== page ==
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July 29, 2013

Record Number of Legislative Bills Tracked


HSLDA Senior Counsel Dee Black assists members with questions and issues regarding Mississippi homeschool law. He and his wife homeschooled their children. Read more >>

During the 2013 session of the Mississippi Legislature, Home School Legal Defense Association tracked a record 59 bills that either directly or indirectly affected home educators. Following is the breakdown by category of the bills tracked:

  • Homeschool bills: 6
  • Parental rights: 8
  • Early childhood education: 12
  • College admission: 2
  • Compulsory attendance: 18
  • Immunizations: 3
  • Virtual charter schools: 2
  • Income tax deductions: 3
  • Special education: 1
  • Child abuse: 3
  • College scholarships: 1

Most of these bills were unfavorable to homeschooling families. However, during the legislative process, some bills that had begun as a threat to homeschool freedom or parental rights were amended and passed without the language that had been objectionable. The majority of bills died at the committee level before any vote was taken.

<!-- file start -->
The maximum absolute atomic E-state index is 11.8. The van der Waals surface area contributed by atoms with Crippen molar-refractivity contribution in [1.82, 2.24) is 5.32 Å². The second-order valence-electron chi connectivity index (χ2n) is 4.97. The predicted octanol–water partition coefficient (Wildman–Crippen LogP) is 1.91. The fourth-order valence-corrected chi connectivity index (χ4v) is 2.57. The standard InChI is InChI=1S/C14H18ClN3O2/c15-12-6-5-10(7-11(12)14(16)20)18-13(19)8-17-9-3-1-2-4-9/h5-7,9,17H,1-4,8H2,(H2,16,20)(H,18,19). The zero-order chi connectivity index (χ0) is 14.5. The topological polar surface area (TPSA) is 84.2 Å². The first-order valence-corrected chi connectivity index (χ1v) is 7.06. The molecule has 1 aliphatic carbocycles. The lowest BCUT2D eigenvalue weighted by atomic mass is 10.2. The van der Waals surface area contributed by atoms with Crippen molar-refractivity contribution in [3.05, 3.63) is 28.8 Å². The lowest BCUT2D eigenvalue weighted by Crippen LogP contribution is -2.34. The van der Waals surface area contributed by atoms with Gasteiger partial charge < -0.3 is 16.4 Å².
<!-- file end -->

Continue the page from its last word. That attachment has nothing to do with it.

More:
Unfortunately, the legislature passed one bill, House Bill 896, which poses a potential threat to homeschoolers. This bill created scholarships for students with speech-language impairments to receive services through a nonpublic school of choice. The school must provide “intensive high-quality speech-language pathology services” by a licensed and certified individual. But here’s the problem. The law says that parents may exercise the option to remove their impaired child from public school to be enrolled in a nonpublic school (e.g., a home instruction program) so long as the school provides these same services. This appears to be true even though a home education program is not eligible to receive scholarship funds. While it is uncertain how a court would interpret this law, there exists the possibility that some home instruction programs in Mississippi may be saddled with state standards for the first time in history. What is clear is that children who have never been enrolled in public school are not subject to these standards.

Effective monitoring of pending legislation and lobbying by the Mississippi Home Educators Association was instrumental to the defeat of many bills that threatened the rights of homeschoolers.

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